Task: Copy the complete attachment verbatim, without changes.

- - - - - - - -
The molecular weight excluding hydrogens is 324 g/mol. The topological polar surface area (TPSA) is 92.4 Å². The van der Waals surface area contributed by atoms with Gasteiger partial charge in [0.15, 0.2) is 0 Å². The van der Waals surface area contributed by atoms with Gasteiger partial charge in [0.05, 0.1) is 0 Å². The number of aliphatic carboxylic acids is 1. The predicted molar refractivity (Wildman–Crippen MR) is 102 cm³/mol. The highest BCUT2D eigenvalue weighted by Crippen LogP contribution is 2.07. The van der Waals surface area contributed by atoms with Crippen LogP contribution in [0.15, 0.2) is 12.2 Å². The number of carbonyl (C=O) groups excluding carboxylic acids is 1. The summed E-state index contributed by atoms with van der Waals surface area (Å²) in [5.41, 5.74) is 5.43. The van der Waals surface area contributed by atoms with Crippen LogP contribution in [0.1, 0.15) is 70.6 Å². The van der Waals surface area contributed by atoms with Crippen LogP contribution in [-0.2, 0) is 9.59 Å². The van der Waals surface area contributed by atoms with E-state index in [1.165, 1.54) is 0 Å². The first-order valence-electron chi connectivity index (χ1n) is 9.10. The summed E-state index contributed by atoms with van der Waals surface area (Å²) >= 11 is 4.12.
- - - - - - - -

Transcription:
The molecular weight excluding hydrogens is 324 g/mol. The topological polar surface area (TPSA) is 92.4 Å². The van der Waals surface area contributed by atoms with Gasteiger partial charge in [0.15, 0.2) is 0 Å². The van der Waals surface area contributed by atoms with Gasteiger partial charge in [0.05, 0.1) is 0 Å². The number of aliphatic carboxylic acids is 1. The predicted molar refractivity (Wildman–Crippen MR) is 102 cm³/mol. The highest BCUT2D eigenvalue weighted by Crippen LogP contribution is 2.07. The van der Waals surface area contributed by atoms with Crippen LogP contribution in [0.15, 0.2) is 12.2 Å². The number of carbonyl (C=O) groups excluding carboxylic acids is 1. The summed E-state index contributed by atoms with van der Waals surface area (Å²) in [5.41, 5.74) is 5.43. The van der Waals surface area contributed by atoms with Crippen LogP contribution in [0.1, 0.15) is 70.6 Å². The van der Waals surface area contributed by atoms with Crippen LogP contribution in [-0.2, 0) is 9.59 Å². The van der Waals surface area contributed by atoms with E-state index in [1.165, 1.54) is 0 Å². The first-order valence-electron chi connectivity index (χ1n) is 9.10. The summed E-state index contributed by atoms with van der Waals surface area (Å²) >= 11 is 4.12.